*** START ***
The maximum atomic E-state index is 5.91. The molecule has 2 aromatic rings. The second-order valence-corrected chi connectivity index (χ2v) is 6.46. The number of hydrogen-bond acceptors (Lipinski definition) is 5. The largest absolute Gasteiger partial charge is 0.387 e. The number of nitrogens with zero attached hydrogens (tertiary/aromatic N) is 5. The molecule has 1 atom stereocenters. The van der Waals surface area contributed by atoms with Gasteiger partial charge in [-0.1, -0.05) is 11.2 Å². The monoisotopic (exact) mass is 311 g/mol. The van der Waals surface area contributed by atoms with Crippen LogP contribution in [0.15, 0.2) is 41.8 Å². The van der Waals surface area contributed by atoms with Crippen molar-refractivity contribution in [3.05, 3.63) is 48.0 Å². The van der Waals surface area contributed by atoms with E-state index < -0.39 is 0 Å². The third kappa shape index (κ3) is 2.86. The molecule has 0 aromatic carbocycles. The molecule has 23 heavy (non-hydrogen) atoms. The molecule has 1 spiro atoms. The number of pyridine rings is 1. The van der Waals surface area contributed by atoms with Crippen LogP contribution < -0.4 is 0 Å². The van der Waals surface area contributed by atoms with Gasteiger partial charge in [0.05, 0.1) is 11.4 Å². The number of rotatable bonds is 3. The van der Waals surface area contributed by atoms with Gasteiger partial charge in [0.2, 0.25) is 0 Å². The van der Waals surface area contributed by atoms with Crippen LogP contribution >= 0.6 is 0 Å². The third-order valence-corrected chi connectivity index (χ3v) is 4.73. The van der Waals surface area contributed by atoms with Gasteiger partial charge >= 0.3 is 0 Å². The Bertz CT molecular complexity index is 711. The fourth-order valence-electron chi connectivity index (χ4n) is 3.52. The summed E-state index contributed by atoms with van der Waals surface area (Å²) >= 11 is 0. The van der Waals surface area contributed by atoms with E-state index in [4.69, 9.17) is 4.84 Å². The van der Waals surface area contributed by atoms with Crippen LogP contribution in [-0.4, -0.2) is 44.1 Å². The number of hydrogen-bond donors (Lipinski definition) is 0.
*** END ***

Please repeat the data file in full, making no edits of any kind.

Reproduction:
The maximum atomic E-state index is 5.91. The molecule has 2 aromatic rings. The second-order valence-corrected chi connectivity index (χ2v) is 6.46. The number of hydrogen-bond acceptors (Lipinski definition) is 5. The largest absolute Gasteiger partial charge is 0.387 e. The number of nitrogens with zero attached hydrogens (tertiary/aromatic N) is 5. The molecule has 1 atom stereocenters. The van der Waals surface area contributed by atoms with Gasteiger partial charge in [-0.1, -0.05) is 11.2 Å². The monoisotopic (exact) mass is 311 g/mol. The van der Waals surface area contributed by atoms with Crippen LogP contribution in [0.15, 0.2) is 41.8 Å². The van der Waals surface area contributed by atoms with Crippen molar-refractivity contribution in [3.05, 3.63) is 48.0 Å². The van der Waals surface area contributed by atoms with E-state index < -0.39 is 0 Å². The third kappa shape index (κ3) is 2.86. The molecule has 0 aromatic carbocycles. The molecule has 23 heavy (non-hydrogen) atoms. The molecule has 1 spiro atoms. The number of pyridine rings is 1. The van der Waals surface area contributed by atoms with Crippen LogP contribution < -0.4 is 0 Å². The van der Waals surface area contributed by atoms with Gasteiger partial charge in [0.05, 0.1) is 11.4 Å². The number of rotatable bonds is 3. The van der Waals surface area contributed by atoms with Gasteiger partial charge in [0.2, 0.25) is 0 Å². The van der Waals surface area contributed by atoms with Crippen LogP contribution >= 0.6 is 0 Å². The third-order valence-corrected chi connectivity index (χ3v) is 4.73. The van der Waals surface area contributed by atoms with Gasteiger partial charge >= 0.3 is 0 Å². The Bertz CT molecular complexity index is 711. The fourth-order valence-electron chi connectivity index (χ4n) is 3.52. The summed E-state index contributed by atoms with van der Waals surface area (Å²) >= 11 is 0. The van der Waals surface area contributed by atoms with E-state index in [4.69, 9.17) is 4.84 Å². The van der Waals surface area contributed by atoms with Crippen LogP contribution in [-0.4, -0.2) is 44.1 Å². The number of hydrogen-bond donors (Lipinski definition) is 0.